A personal injury lawsuit glossary for non-lawyers
Pursuing a personal injury lawsuit means being exposed to a lot of terminologies. If you’re not a personal injury lawyer, it can be helpful to have a guide to help you follow along during the consultation and throughout your case.
Here are some of the basic legal terms every plaintiff should know.
Assumption of risk is the principle that a person knowingly and voluntarily accepted certain risks by entering into an agreement or a situation. Such people will likely be unable to seek monetary damages for any harm they experienced.
Claim is the initial civil action taken by an injured party to obtain compensation. It outlines the alleged negligence, recklessness or malice on the part of the defendant. A claim does not necessarily lead to a lawsuit, especially if a defendant’s insurance company is willing to settle.
Class-action is a type of lawsuit where many similar cases against a defendant are collected into a single suit. They are often used to bring massive action against companies.
Damages are monies paid out to injured parties as compensation for the harm that was done. Compensatory damages are intended to make a victim whole on past and future expenses, such as medical bills and lost wages. Punitive damages are meant to address egregious conduct on the part of a defendant, and they are less common.
Defendant is the person, company or organization sued or accused in a court of law.
Discovery is a requirement in litigation where both parties have to disclose all information they have on a matter. A trucking company involved in a crash, for example, might have to turn over maintenance logs, GPS records, hiring information and even dashcam videos to the plaintiff. Discovery must be ordered by the court in the run-up to a trial.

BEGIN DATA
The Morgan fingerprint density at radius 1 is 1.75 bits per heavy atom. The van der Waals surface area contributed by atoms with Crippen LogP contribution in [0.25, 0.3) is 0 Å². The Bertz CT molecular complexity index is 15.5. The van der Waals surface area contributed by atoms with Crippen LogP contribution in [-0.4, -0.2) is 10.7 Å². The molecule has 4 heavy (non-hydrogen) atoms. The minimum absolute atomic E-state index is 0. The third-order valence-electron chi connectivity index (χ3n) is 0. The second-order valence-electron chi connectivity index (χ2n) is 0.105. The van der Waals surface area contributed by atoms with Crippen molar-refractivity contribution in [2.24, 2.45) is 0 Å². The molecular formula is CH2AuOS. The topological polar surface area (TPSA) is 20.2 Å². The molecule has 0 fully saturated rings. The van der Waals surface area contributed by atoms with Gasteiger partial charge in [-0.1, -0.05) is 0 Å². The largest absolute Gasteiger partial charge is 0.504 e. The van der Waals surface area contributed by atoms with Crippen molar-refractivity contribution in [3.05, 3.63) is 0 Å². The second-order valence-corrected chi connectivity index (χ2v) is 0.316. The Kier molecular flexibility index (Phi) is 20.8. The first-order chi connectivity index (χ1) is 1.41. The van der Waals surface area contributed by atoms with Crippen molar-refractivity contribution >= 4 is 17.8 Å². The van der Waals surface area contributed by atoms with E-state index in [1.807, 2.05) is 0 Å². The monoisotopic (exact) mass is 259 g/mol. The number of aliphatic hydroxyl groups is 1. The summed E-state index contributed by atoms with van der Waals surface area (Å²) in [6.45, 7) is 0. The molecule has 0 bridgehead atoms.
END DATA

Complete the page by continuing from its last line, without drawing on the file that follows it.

Duty of care is the principle in American law that all members of a civil society have a responsibility to not let others come to harm due to their actions or inactions. A duty of care usually has to be formed by a prior action. For example, opening a store to the public forms a duty of care to maintain a safe place for customers to shop.
Force majeure means “a greater power” and is sometimes referred to as “an act of God.” Force majeure is often invoked by defendants to assert there was nothing they could do in a bad situation to prevent harm to others. Weather is a classic defense used in accident cases, but extreme weather does not excuse anyone from operating a vehicle safely.
Judgment is an award of damages assigned at the end of a lawsuit by either a jury or a judge following a verdict against a defendant.
Liability is the legal obligation of a person to perform something according to a settlement or a court order. In injury cases, this mostly refers to the responsibility to pay damages that have been agreed to or awarded.
Loss is anything a plaintiff no longer has the benefit of. Losses include both physical and intangible things. A person who can no longer complete their trade due to injuries has experienced loss of earning potential. Someone who has lost the ability to be intimate with their spouse has experienced loss of consortium.
Occupational diseases are disorders that arise from exposure to a work environment. A construction worker who was around asbestos, for example, may develop mesothelioma, an occupational disease.
Malice is when parties willingly and knowingly inflict harm upon victims. Lawsuits arising from criminal assaults are often focused on malice.
Negligence arises from the failure of a party to do something that would be expected of them by reasonable members of society or their profession. A landlord of an apartment building doing nothing to fix a broken handrail would be considered an example of negligence.
Plaintiff is the person who brings a case against someone else in a court of law.
Premises liability is the responsibility of a property owner to ensure a space is safe for other people to be in. If the owner of a shop failed to clean up a spill and it led to a slip-and-fall accident, this would be a form of premises liability.
Proximate cause is the idea that an at-fault party or their actions must be the most directly responsible thing in the chain of events leading to an accident. Without the proximate cause, the incident doesn’t occur.
Recklessness involves actions that were deliberate but that weren’t intended to harm someone. A motorist who was speeding would be considered reckless if their driving leads to an accident.
Settlement is an agreement arrived at between both parties to end a lawsuit and payout damages.
Wrongful death is a type of injury where the victim died as a consequence of the alleged actions of the defendant. Parties who were close to the victim, usually spouses and dependent children, have the right to seek damages for wrongful deaths.